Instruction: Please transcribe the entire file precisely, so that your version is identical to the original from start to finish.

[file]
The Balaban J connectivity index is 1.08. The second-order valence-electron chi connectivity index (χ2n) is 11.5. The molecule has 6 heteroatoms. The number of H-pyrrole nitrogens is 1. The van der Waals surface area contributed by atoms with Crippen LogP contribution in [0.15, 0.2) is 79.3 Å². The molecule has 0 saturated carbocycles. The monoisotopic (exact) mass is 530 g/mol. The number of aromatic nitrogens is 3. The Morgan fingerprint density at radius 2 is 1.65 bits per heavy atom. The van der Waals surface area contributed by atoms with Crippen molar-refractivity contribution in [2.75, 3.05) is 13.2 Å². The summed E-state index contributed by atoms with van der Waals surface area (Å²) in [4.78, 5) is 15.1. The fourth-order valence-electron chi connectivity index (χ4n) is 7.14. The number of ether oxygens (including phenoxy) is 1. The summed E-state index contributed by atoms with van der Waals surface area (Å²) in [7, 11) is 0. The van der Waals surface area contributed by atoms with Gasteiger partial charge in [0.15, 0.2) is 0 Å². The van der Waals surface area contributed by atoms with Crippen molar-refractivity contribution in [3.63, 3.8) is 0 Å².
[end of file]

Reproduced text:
The Balaban J connectivity index is 1.08. The second-order valence-electron chi connectivity index (χ2n) is 11.5. The molecule has 6 heteroatoms. The number of H-pyrrole nitrogens is 1. The van der Waals surface area contributed by atoms with Crippen LogP contribution in [0.15, 0.2) is 79.3 Å². The molecule has 0 saturated carbocycles. The monoisotopic (exact) mass is 530 g/mol. The number of aromatic nitrogens is 3. The Morgan fingerprint density at radius 2 is 1.65 bits per heavy atom. The van der Waals surface area contributed by atoms with Crippen molar-refractivity contribution in [2.75, 3.05) is 13.2 Å². The summed E-state index contributed by atoms with van der Waals surface area (Å²) in [4.78, 5) is 15.1. The fourth-order valence-electron chi connectivity index (χ4n) is 7.14. The number of ether oxygens (including phenoxy) is 1. The summed E-state index contributed by atoms with van der Waals surface area (Å²) in [7, 11) is 0. The van der Waals surface area contributed by atoms with Gasteiger partial charge in [0.15, 0.2) is 0 Å². The van der Waals surface area contributed by atoms with Crippen molar-refractivity contribution in [3.63, 3.8) is 0 Å².